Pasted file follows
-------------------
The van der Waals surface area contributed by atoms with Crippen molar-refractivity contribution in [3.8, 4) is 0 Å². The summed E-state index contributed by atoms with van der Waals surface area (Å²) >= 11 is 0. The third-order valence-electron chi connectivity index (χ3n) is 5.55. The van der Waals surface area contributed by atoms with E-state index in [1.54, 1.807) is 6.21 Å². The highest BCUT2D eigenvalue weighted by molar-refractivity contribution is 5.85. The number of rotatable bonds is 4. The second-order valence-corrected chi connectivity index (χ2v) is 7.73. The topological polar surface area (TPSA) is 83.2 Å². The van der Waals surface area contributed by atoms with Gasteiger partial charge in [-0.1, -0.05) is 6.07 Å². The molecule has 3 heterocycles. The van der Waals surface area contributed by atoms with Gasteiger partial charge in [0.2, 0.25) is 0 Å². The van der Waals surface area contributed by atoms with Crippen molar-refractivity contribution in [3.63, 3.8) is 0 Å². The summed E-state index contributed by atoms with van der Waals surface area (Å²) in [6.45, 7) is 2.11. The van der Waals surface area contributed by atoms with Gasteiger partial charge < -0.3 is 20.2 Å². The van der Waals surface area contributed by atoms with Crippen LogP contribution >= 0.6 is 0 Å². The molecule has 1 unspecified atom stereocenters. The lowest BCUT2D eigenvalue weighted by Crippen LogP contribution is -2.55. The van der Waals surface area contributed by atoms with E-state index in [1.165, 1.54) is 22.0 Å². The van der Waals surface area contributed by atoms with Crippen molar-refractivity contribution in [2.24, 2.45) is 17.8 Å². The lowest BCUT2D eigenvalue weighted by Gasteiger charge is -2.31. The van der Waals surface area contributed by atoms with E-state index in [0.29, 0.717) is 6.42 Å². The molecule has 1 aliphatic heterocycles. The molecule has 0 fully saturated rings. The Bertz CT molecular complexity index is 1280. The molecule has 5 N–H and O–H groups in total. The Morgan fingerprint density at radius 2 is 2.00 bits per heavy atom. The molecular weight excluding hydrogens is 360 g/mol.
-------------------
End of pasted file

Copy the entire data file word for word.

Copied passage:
The van der Waals surface area contributed by atoms with Crippen molar-refractivity contribution in [3.8, 4) is 0 Å². The summed E-state index contributed by atoms with van der Waals surface area (Å²) >= 11 is 0. The third-order valence-electron chi connectivity index (χ3n) is 5.55. The van der Waals surface area contributed by atoms with E-state index in [1.54, 1.807) is 6.21 Å². The highest BCUT2D eigenvalue weighted by molar-refractivity contribution is 5.85. The number of rotatable bonds is 4. The second-order valence-corrected chi connectivity index (χ2v) is 7.73. The topological polar surface area (TPSA) is 83.2 Å². The van der Waals surface area contributed by atoms with Gasteiger partial charge in [-0.1, -0.05) is 6.07 Å². The molecule has 3 heterocycles. The van der Waals surface area contributed by atoms with Gasteiger partial charge in [0.2, 0.25) is 0 Å². The van der Waals surface area contributed by atoms with Crippen molar-refractivity contribution in [3.63, 3.8) is 0 Å². The summed E-state index contributed by atoms with van der Waals surface area (Å²) in [6.45, 7) is 2.11. The van der Waals surface area contributed by atoms with Gasteiger partial charge < -0.3 is 20.2 Å². The van der Waals surface area contributed by atoms with Crippen LogP contribution >= 0.6 is 0 Å². The molecule has 1 unspecified atom stereocenters. The lowest BCUT2D eigenvalue weighted by Crippen LogP contribution is -2.55. The van der Waals surface area contributed by atoms with E-state index in [1.165, 1.54) is 22.0 Å². The van der Waals surface area contributed by atoms with Crippen molar-refractivity contribution in [2.24, 2.45) is 17.8 Å². The lowest BCUT2D eigenvalue weighted by Gasteiger charge is -2.31. The van der Waals surface area contributed by atoms with E-state index in [0.29, 0.717) is 6.42 Å². The molecule has 1 aliphatic heterocycles. The molecule has 0 fully saturated rings. The Bertz CT molecular complexity index is 1280. The molecule has 5 N–H and O–H groups in total. The Morgan fingerprint density at radius 2 is 2.00 bits per heavy atom. The molecular weight excluding hydrogens is 360 g/mol.